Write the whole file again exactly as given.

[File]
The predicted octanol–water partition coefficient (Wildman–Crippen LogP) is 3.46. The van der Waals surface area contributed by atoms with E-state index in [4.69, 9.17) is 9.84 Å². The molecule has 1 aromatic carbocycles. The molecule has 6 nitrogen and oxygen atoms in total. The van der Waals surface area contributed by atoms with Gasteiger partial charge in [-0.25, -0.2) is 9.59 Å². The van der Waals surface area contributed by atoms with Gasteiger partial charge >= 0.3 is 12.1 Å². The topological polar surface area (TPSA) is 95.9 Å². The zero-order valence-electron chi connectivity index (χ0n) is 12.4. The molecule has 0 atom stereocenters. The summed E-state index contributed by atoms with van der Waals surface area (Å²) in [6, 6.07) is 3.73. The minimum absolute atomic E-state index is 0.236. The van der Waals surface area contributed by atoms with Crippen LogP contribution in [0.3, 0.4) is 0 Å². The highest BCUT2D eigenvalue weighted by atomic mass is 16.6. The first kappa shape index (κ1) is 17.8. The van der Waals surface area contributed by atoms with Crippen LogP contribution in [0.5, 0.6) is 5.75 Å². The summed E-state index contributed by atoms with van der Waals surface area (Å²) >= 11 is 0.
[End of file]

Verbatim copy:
The predicted octanol–water partition coefficient (Wildman–Crippen LogP) is 3.46. The van der Waals surface area contributed by atoms with E-state index in [4.69, 9.17) is 9.84 Å². The molecule has 1 aromatic carbocycles. The molecule has 6 nitrogen and oxygen atoms in total. The van der Waals surface area contributed by atoms with Gasteiger partial charge in [-0.25, -0.2) is 9.59 Å². The van der Waals surface area contributed by atoms with Gasteiger partial charge >= 0.3 is 12.1 Å². The topological polar surface area (TPSA) is 95.9 Å². The zero-order valence-electron chi connectivity index (χ0n) is 12.4. The molecule has 0 atom stereocenters. The summed E-state index contributed by atoms with van der Waals surface area (Å²) in [6, 6.07) is 3.73. The minimum absolute atomic E-state index is 0.236. The van der Waals surface area contributed by atoms with Crippen LogP contribution in [0.3, 0.4) is 0 Å². The highest BCUT2D eigenvalue weighted by atomic mass is 16.6. The first kappa shape index (κ1) is 17.8. The van der Waals surface area contributed by atoms with Crippen LogP contribution in [0.5, 0.6) is 5.75 Å². The summed E-state index contributed by atoms with van der Waals surface area (Å²) >= 11 is 0.